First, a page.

• enough open public discussions about single parenthood, and PSA campaigns and the like to encourage support for single parents, that families (not just moms, but the parents of pregnant women, and the next-door-neighbors and sewing-circle and church-group-partners of the moms of pregnant women) don’t see anything wrong with single parent families... or see them as opportunities to display human charity and generosity and community support, rather than ostracism. 
  • mandatory subsidized childcare centers in office buildings large enough to host more than a set number of employees. 
  • expansion of employment options using irregular and flexible hours that will be more amenable for people balancing work and family, but still well-paid enough to make raising a child economically feasible. 
  • stronger laws, with better enforcement, ensuring maternity leave, a job to return to, and non-discriminatory hiring practices towards single parents  
Number four: take a woman who feels trapped by her situation and society, fill her up with the mad cocktail of hormones that childbirth releases, and trap her for a week with a baby she doesn’t want, and pressure her to keep it with mandatory counseling, and friends, we’re going to have some nightmare case where an unstable mom does something horrific either to herself, or heaven forbid, to her baby, in order to escape the situation that makes her feel trapped.

I mean, for goodness sake, is it that difficult to do this counseling BEFORE the baby's born - perhaps in the second trimester, when morning sickness has faded, and before the baby bump gets big enough to hinder mobility, so the mother-to-be can undergo the counseling without having to deal with the mindfuck cocktail of childbirth hormones? Can we also make it mandatory for both parents (if the pregnancy came from consensual sex) and all four grandparents (who will probably be involved in raising the kid)? I'd be a little more OK with that. In fact, I'd be VERY OK opt-in family counseling made available for ALL pregnant women.

But singling out a new mother for forced counseling? Forcing her to do this is inhumane, and a recipe for disaster. Singling women out for this possibly humiliating, distressing, seven-day treatment can be read as slut-shaming at a policy level, and it strikes me as needing to go back to the drawing board. Should we do something about overseas adoption being the go-to option for mothers with unwanted pregnancies, and qualms about abortion? Sure.

But I think we can come up with something better than this. Perhaps (and get ready for this... your mind is about to be blown...) we could ask women who abort, who adopt, and who delay marriage and pregnancy why they feel like they can't keep their babies, and then form policy in consultation with the lot of them?


Richard Peterson said...

I want to start by saying, I agree with your comments regarding the matter, and the government doesn't seem to have put much thought into this new law, as usual.  Although, it does seem like they are finally starting to pay attention to the child's side of this whole mess.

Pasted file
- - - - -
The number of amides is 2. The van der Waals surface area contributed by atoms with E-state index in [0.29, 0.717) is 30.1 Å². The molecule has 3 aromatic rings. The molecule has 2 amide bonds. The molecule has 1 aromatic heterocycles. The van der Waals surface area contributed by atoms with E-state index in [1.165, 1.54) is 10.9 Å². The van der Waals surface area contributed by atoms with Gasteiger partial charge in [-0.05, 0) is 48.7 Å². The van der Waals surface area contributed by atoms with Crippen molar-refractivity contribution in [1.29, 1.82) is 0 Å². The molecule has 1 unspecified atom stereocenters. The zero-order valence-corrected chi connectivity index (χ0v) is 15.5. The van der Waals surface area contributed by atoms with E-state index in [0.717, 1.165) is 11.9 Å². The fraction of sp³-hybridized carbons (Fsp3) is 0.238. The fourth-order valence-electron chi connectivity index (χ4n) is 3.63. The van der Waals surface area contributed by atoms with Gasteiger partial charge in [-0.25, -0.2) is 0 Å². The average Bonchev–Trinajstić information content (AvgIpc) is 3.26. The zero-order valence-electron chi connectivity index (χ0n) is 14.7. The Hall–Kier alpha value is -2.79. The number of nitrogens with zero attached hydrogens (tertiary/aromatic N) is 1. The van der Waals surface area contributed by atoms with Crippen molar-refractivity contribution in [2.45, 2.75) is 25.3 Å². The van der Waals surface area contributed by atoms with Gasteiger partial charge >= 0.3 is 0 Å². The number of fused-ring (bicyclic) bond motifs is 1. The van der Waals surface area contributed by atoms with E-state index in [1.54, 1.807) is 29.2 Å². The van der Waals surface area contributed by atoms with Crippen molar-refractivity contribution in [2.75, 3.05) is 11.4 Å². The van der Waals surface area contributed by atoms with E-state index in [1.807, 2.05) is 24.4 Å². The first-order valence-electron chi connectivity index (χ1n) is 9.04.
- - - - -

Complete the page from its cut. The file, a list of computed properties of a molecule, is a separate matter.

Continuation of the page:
Generally, at some point in their life, adoptees figured out that they weren't anyone's first choice.  Their birth parents gave them up for any number of reasons: money, lifestyle, shame, etc.  Their adoptive parents adopted them for their own reasons: they couldn't have children, they wanted another child, but felt too old, the dreaded "I wanted to save a child."  There are a few more, but those cover a lot.  Basically, you aren't their plan A or they are adopting for a reason other than "I want to love a child."  If you want a good example of getting your mind around being Plan B as an adoptee, read this: http://juliasworld.wordpress.com/plan-b/
Then you move into the pure business side of things where it gets really evil.  I think the law may be in place to keep the wolves at bay for a little while.  Any birth mother that is on the fence about adoption is pushed to sign away her parental rights directly after giving birth while she's still drugged up.  That isn't always the case, but it happens more than it should.  That being more often than never.  They also prey on poor families who have more than one child and have trouble making ends meet.  I have a friend who was sold twice.  In addition to all this often enough, the mother's name is the only one on the birth certificate (sometimes not even her real name), but the father is present.  They may even be married.  It still goes into the books as a single parent giving up their child for adoption, so statistics are really no good here.

Those are just a few of the things you start thinking about as an adult adoptee.  My experience in Korea has been very good, but I haven't gone on a birth parent search.  Nor will I.  

The problem with making laws about adoption is that, as you mention, there are so many parties involved.  Very rarely is the child considered.  I'm talking strictly post-birth here.  I am not interested in getting involved in an abortion debate especially on someone else's blog.  This law isn't constructive, but maybe someone is finally starting to listen to all the children (now adults) flooding back into Korea.  I'm going to stop writing now before I write a book.

roboseyo said...

Thanks for your comment.

I'm getting feedback on Facebook and here that are helping the proposed law make more sense... but I'm still against the seven days thing, if the decision has already been made.
I fully, completely support the parts of the law about bringing the paperwork and documentation above board.Please keep the comments and links coming!

Which adoptee blogs should I be linking on my sidebar?

Richard Peterson said...

To be honest, I can't suggest many.  I tend to keep a toe dipped in the water, but I never jump in head first.  There is a lot of hate in some of the posts and I have my own opinions on adoption, but my experience has never been horrible.